Alleviating the financial pressures of getting into college is our goal. The benefits of postsecondary education are well documented and have major implications for economic growth, equality, and social mobility. Getting a postsecondary credential leads to greater lifetime earnings, lower unemployment, and lower poverty. Over the course of one's working lifetime, the median earnings of bachelor's degree recipients are 65 percent higher than median earnings of high-school graduates. College graduates are also more likely to find a job; the unemployment rate for bachelor's degree recipients is half the unemployment rate of high school graduates.
In response to the growing earnings gap between those with and without postsecondary education, a report from the Pew Economic Mobility Project remarked that, “unless something is done to boost the number of young people earning postsecondary credentials, millions of Americans will continue to be limited in their economic mobility." Without a college degree, children born in the lowest fifth of the income distribution children have a 45 percent chance of staying in the bottom, and just a 5 percent chance of moving to the top. Yet when these same children go on to earn a college degree, their chances of making it to the top nearly quadruple, and their chances of moving out of the bottom increase by 50 percent. TASF works to inform the public about the deficiencies that currently exist surrounding minority participation in college and the workplace. We work with the Combined Federal Campaign (CFC) to encourage workplace giving and regularly solicit the 3,000 plus members and friends of the Tuskegee Airmen community to support high school graduates desiring to enter college.
TASF has an investment fund of $2.1 million which supports its scholarships. Members of the Finance committee oversees the fund to ensure maximum financial benefit. A well-balanced portfolio ensures that capital is available for educational support and the organization has adequate resources for sustainability.
The percentage of African-Americans earning STEM degrees has fallen during the last decade. STEM barriers are not unique to black people. The United States does not produce as high a proportion of white engineers, scientists and mathematicians as it used to. Women and Latinos also lag behind white men. Black people are 12 percent of the U.S. population and 11 percent of all students beyond high school. In 2009, they received just 7 percent of all STEM bachelor's degrees, 4 percent of master's degrees, and 2 percent of PhDs, according to the National Center for Education Statistics. From community college through PhD level, the percentage of STEM degrees received by blacks in 2009 was 7.5 percent, down from 8.1 percent in 2001.
The numbers are striking in certain fields. In 2009, African-Americans received 1 percent of degrees in science technologies, and 4 percent of degrees in math and statistics. Out of 5,048 PhDs awarded in the physical sciences, such as chemistry and physics, 89 went to African-Americans -- less than 2 percent (Source: News One).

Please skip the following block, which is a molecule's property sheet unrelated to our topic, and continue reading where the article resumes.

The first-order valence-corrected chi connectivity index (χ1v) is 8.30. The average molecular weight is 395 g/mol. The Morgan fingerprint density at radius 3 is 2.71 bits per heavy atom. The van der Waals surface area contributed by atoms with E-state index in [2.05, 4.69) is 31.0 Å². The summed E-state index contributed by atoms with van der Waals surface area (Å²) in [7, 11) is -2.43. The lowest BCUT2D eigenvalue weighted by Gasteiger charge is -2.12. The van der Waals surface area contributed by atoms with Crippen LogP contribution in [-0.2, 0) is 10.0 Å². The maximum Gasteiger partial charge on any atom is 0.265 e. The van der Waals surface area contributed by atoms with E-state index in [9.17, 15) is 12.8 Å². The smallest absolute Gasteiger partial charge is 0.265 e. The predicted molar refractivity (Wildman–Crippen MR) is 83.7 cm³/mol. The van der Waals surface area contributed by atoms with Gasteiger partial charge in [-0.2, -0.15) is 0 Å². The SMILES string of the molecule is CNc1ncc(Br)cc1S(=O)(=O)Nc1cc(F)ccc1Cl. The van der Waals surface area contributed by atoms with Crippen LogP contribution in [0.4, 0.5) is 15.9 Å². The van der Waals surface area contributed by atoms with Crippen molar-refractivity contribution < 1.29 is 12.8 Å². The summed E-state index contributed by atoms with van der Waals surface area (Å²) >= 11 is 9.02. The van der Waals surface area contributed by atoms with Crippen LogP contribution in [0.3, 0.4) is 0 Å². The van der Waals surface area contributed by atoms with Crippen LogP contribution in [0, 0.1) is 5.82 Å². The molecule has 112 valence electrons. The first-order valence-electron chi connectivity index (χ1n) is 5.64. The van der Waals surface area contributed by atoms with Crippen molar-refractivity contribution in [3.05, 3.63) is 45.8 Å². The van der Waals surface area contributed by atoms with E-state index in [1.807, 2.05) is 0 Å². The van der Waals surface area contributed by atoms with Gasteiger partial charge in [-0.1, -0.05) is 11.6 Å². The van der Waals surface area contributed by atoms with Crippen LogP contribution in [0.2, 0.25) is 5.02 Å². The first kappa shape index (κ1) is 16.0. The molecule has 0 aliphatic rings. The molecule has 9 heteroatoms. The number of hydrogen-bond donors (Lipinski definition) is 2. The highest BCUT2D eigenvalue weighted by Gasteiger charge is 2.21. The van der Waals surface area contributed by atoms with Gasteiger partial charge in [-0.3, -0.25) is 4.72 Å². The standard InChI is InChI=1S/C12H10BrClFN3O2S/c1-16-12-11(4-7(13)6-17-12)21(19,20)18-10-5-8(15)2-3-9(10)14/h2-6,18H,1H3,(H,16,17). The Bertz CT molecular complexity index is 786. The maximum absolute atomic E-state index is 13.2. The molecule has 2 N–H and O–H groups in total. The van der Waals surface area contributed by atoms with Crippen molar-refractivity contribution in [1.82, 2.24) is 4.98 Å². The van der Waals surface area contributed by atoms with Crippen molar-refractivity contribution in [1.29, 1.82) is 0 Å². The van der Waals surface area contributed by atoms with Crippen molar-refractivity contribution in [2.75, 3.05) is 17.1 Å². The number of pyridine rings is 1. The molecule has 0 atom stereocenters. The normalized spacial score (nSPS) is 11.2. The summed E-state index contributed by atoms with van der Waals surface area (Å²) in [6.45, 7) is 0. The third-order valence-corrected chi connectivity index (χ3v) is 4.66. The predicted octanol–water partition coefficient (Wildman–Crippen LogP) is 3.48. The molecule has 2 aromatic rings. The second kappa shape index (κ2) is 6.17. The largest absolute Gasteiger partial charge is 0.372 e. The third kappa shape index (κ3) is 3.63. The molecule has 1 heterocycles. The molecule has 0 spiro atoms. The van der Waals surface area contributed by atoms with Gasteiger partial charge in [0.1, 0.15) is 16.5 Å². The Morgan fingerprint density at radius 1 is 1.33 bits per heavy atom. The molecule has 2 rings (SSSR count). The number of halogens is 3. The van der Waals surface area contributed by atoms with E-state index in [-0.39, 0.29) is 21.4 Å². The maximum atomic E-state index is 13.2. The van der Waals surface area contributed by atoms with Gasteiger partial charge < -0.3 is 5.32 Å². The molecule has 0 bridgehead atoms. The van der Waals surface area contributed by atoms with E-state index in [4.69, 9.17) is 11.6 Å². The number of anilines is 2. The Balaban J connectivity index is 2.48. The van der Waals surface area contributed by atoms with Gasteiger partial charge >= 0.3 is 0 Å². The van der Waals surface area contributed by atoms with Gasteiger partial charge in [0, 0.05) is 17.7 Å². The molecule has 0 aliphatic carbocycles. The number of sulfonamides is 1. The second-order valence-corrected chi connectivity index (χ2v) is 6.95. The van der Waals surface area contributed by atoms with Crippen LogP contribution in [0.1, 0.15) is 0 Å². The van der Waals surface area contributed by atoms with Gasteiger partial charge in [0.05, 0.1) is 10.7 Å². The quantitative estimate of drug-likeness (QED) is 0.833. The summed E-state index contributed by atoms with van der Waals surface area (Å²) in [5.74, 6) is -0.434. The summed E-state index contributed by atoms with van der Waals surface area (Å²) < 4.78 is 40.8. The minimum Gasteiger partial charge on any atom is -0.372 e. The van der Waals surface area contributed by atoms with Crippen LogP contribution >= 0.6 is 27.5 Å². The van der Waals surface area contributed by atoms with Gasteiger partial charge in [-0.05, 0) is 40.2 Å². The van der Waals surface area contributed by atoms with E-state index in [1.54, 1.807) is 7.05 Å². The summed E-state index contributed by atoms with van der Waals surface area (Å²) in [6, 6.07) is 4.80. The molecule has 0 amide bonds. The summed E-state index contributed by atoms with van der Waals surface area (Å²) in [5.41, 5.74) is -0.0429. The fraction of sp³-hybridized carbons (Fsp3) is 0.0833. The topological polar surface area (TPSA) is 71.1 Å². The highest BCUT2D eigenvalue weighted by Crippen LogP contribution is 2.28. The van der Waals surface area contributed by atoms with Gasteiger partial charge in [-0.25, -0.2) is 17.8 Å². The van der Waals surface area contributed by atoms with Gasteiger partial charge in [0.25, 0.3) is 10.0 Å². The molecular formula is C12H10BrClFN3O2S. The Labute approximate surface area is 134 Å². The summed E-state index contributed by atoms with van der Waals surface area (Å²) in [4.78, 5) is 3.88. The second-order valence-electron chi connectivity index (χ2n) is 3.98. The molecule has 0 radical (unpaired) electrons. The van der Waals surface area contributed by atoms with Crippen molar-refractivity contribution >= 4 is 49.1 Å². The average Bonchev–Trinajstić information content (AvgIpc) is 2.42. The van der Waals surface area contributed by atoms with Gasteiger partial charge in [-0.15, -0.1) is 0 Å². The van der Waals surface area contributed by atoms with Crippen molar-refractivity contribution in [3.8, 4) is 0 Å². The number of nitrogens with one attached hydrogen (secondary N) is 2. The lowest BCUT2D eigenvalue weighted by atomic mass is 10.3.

One of the reasons for fewer blacks going into STEM is the lack of role models. For a black kid in high school, he or she hears of other blacks getting multi-million dollar contracts for going into sports and entertainment, not the STEM field. There is little media attention given to academics versus the amazing kids who can run faster, jump higher, or score the most points in any athletic field. Consequently, minorities in general have few stories that point them in the direction of STEM. Although George Washington Carver, a black scientist, drew national acclaim, his story seems irreverent in the sight of temporary youth. Google the word "scientist" and the images that are returned are of white men; on the other hand, doing the same with the word "athlete" produces black images in a range of sports. In the area of biological and biomedical sciences, where 6,957 PhDs were awarded in 2009; only 88 went to black men -- that's 1 percent; 176 went to black women. TASF will know it is making a difference when we see the number of women and minorities start to climb and become competitive in the marketplace.
Each year TASF provides 40 or more $1,500 scholarships to students across the US entering their first year of college. Since its inception, TASF has provided over 1,400 scholarship awards totaling nearly $2 million. In cooperation with individual donors and corporate sponsors TASF's desire is to increase the size and number of scholarships, becoming more competitive with today's increasing costs of a college education. In 2017 Edison International provided grants to increase STEM grants from $1,500 to $2,500. Aerospace corporations such as Boeing, Northrop Grumman and Lockheed Martin has provided ongoing support, however, it is not adequate to keep up with rising educational costs; more is needed.